The dosages of corticosteroid in transforaminal epidural steroid injections for lumbar radicular pain due to a herniated disc

Department of Anesthesiology and Pain Medicine, Institute of Medical Sciences, Kangwon National University Hospital, School of Medicine, Chuncheon, South Korea.
Pain physician (Impact Factor: 3.54). 07/2011; 14(4):361-70.
Source: PubMed


Intervertebral disc herniations are the most common cause of lumbosacral radiculopathy, and transforaminal epidural steroid injection (TFESI) is an important tool in treating lumbosacral radiculopathy. But the ideal dose of corticosteroid in the epidural management of lumbosacral radiculopathy has yet to be determined.
The aim of this study was to determine the effective dose of steroids in TFESI for pain reduction in patients with lumbosacral radiculopathy.
A randomized, double blind, controlled trial.
An interventional pain management practice center.
A total of 160 participants received 2 epidural injections of either 5 mg, 10 mg, 20 mg, or 40 mg of triamcinolone in one week intervals via TFESI. The degree of participant satisfaction and verbal numerical rating scale (VNRS) were assessed at pretreatment, one week, and 2 weeks after the first TFESI.
The number of participants experiencing pain relief was significantly less than in other groups in the 5 mg triamcinolone group at one week after the first TFESI. There were no significant differences among the groups at one week after the second TFESI. VNRS decreased in the other groups except the triamcinolone 5 mg group at one week after the first TFESI. VNRS decreased in all groups at one week after the second TFESI.
The limitations include lack of placebo control group and lack of long-term follow-up.
We recommend a minimal effective dose of corticosteroid (triamcinolone 10 mg) in TFESI for patients with lumbosacral radiculopathy.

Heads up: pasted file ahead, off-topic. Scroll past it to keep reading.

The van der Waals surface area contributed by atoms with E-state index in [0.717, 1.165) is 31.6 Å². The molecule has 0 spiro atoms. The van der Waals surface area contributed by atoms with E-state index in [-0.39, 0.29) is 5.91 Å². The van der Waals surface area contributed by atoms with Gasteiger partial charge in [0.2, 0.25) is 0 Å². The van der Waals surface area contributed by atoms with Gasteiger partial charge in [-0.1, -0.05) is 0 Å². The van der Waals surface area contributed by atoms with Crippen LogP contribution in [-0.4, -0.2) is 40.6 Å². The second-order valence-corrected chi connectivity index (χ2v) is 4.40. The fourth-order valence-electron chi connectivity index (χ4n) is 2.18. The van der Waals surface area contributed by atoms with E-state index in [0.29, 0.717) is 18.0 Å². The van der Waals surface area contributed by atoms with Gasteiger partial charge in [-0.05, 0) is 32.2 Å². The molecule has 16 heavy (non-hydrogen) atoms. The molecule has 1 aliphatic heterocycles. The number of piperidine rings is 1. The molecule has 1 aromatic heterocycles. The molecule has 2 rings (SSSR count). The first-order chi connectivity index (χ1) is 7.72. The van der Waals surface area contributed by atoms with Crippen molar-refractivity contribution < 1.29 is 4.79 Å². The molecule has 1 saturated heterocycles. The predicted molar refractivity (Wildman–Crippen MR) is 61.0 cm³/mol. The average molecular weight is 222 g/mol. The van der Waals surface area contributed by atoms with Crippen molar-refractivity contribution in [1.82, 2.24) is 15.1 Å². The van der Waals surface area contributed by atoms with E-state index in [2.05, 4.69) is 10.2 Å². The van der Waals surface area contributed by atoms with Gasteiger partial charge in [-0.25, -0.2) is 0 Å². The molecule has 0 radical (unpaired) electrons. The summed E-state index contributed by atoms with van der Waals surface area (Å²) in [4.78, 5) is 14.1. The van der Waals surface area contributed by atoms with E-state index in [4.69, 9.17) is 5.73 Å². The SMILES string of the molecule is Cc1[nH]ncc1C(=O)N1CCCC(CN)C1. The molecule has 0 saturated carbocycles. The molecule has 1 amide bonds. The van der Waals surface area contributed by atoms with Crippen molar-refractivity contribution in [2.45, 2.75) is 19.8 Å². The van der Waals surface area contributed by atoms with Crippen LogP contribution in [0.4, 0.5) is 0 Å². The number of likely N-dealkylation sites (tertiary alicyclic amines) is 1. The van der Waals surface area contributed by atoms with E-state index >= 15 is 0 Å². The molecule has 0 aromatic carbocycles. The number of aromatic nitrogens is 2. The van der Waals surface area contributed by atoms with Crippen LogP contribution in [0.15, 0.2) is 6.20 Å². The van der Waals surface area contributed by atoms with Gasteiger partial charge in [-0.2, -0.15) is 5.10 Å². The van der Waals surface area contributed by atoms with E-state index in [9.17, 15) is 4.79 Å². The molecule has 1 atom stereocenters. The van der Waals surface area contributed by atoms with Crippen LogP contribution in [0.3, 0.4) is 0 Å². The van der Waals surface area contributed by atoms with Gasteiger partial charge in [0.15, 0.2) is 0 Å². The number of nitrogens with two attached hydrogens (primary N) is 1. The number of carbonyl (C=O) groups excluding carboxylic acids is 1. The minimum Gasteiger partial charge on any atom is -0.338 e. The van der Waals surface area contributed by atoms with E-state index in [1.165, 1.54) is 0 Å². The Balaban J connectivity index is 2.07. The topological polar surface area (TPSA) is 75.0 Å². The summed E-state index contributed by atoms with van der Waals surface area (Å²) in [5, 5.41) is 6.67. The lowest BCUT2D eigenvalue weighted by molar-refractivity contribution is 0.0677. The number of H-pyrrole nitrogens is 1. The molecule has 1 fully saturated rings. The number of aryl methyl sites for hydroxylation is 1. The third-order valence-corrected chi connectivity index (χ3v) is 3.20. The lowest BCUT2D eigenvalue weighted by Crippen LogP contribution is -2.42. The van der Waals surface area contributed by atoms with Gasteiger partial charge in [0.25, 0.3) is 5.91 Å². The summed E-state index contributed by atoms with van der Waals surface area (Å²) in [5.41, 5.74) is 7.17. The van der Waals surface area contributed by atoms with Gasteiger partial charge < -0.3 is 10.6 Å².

Full-text preview

Available from:
  • [Show abstract] [Hide abstract]
    ABSTRACT: Epidural steroid injection (ESI) is the most commonly performed intervention in pain clinics across the United States. This article provides an evidence-based review of ESI, including data on efficacy, patient selection, comparison of types, and complications. The data strongly suggest that ESI can provide short-term relief for radicular symptoms but are less compelling for long-term effects or relief of back pain. Although it has been asserted that transforaminal ESIs are more efficacious than interlaminar injections, the evidence supporting this is limited.
    Current Pain and Headache Reports 11/2011; 16(1):50-9. DOI:10.1007/s11916-011-0236-9 · 2.26 Impact Factor
  • Source

    PM&R 03/2013; 5(3):230-237. DOI:10.1016/j.pmrj.2013.02.002 · 1.53 Impact Factor
  • Source
    [Show abstract] [Hide abstract]
    ABSTRACT: Neuromodulation is an effective and reversible treatment option for chronic intractable pain. Spinal cord stimulation (SCS) represents a field of application of neuromodulation and is known to be effective for several conditions including complex regional pain syndrome (CRPS), failed back surgery syndrome (FBSS), and chronic leg and back pain. SCS has some technical limitations that can be bypassed through retrograde neuromodulation. To examine the safety and efficacy of retrograde neuromodulation in consecutive patients with neuropathic pain in the perineum or lower limb. Prospective chart review analyzing one year of retrograde stimulation in our department. We present a series of 10 patients who underwent retrograde neuromodulation at the University General Hospital of Valencia (Spain). We analyzed the variables that can improve the outcome and help physicians choose retrograde neuromodulation. Seven of 10 patients had an effective treatment and 3 patients had an ineffective stimulation. In the group with the effective treatment the most represented type of pain was radiculopathy and perineal pain. This is a prospective, single-center study with a relatively small number of patients and no control group. Retrograde neuromodulation seems to be effective in patients that present with a well localized pain with a clear dermatome distribution. We found retrograde neuromodulation to be effective in radiculopathy related to FBSS. We found it to be limited in the treatment of perineal pain probably due to technical limitations and anatomical reasons besides the lack of knowledge of the etiology of this pain model and the exact mechanisms of action of neuromodulation.
    Pain physician 03/2013; 16(2):145-53. · 3.54 Impact Factor
Show more